National Wildlife Refuge - Georgia

The Okefenokee National Wildlife Refuge is located in Charlton, Ware, and Clinch Counties of Georgia, and Baker County in Florida. The refuge is administered from offices in Folkston, Georgia. It protects a majority of Okefenokee Swamp.



Statewide Bike Map of Georgia. Published by the Georgia Department of Transportation (GDOT).Georgia State - Georgia Bike Map

Statewide Bike Map of Georgia. Published by the Georgia Department of Transportation (GDOT).


Brochure for Okefenokee National Wildlife Refuge (NWR) Georgia. Published by the U.S. Fish & Wildlife Service (USFWS).Okefenokee - Brochure

Brochure for Okefenokee National Wildlife Refuge (NWR) Georgia. Published by the U.S. Fish & Wildlife Service (USFWS).

Map of Okefenokee National Wildlife Refuge (NWR) Georgia. Published by the U.S. Fish & Wildlife Service (USFWS).Okefenokee - Map

Map of Okefenokee National Wildlife Refuge (NWR) Georgia. Published by the U.S. Fish & Wildlife Service (USFWS).

Canoe Guide for Okefenokee National Wildlife Refuge (NWR) Georgia. Published by the U.S. Fish & Wildlife Service (USFWS).Okefenokee - Canoe Guide

Canoe Guide for Okefenokee National Wildlife Refuge (NWR) Georgia. Published by the U.S. Fish & Wildlife Service (USFWS).

Swamp Island Drive at Okefenokee National Wildlife Refuge (NWR) Georgia. Published by the U.S. Fish & Wildlife Service (USFWS).Okefenokee - Swamp Island Drive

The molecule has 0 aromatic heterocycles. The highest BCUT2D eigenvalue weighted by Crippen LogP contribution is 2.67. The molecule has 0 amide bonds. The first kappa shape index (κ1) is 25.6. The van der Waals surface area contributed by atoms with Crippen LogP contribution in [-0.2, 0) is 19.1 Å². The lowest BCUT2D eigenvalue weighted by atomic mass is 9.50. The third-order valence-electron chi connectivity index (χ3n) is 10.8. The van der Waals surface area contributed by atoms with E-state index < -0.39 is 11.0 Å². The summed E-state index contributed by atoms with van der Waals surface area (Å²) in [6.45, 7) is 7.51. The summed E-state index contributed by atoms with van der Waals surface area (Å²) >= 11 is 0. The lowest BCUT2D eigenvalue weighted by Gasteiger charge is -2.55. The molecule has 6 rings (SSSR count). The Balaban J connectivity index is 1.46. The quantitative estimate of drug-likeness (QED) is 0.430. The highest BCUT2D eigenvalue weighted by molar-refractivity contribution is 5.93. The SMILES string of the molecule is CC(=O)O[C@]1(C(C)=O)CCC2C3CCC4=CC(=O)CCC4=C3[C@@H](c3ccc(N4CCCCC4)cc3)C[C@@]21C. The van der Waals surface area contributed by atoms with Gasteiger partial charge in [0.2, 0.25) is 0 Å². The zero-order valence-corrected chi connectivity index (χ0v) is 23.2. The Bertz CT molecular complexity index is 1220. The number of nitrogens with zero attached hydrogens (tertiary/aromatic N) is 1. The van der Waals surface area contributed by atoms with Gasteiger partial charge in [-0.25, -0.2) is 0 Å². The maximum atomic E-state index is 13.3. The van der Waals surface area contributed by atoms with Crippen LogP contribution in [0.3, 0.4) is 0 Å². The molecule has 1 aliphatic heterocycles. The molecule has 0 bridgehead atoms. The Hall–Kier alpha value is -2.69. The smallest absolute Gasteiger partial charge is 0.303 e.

Swamp Island Drive at Okefenokee National Wildlife Refuge (NWR) Georgia. Published by the U.S. Fish & Wildlife Service (USFWS).

Amphibians, Fish, Mammals and Reptiles at Okefenokee National Wildlife Refuge (NWR) Georgia. Published by the U.S. Fish & Wildlife Service (USFWS).Okefenokee - Amphibians, Fish, Mammals and Reptiles

Amphibians, Fish, Mammals and Reptiles at Okefenokee National Wildlife Refuge (NWR) Georgia. Published by the U.S. Fish & Wildlife Service (USFWS).

Birds at Okefenokee National Wildlife Refuge (NWR) Georgia. Published by the U.S. Fish & Wildlife Service (USFWS).Okefenokee - Birds

Birds at Okefenokee National Wildlife Refuge (NWR) Georgia. Published by the U.S. Fish & Wildlife Service (USFWS).

Red-cockaded Woodpeckers at Okefenokee National Wildlife Refuge (NWR) Georgia. Published by the U.S. Fish & Wildlife Service (USFWS).Okefenokee - Red-cockaded Woodpeckers

Red-cockaded Woodpeckers at Okefenokee National Wildlife Refuge (NWR) Georgia. Published by the U.S. Fish & Wildlife Service (USFWS).

Wilderness of Okefenokee National Wildlife Refuge (NWR) Georgia. Published by the U.S. Fish & Wildlife Service (USFWS).Okefenokee - Wilderness

Wilderness of Okefenokee National Wildlife Refuge (NWR) Georgia. Published by the U.S. Fish & Wildlife Service (USFWS).

Okefenokee NWR https://www.fws.gov/refuge/okefenokee https://en.wikipedia.org/wiki/Okefenokee_National_Wildlife_Refuge The Okefenokee National Wildlife Refuge is located in Charlton, Ware, and Clinch Counties of Georgia, and Baker County in Florida. The refuge is administered from offices in Folkston, Georgia. It protects a majority of Okefenokee Swamp.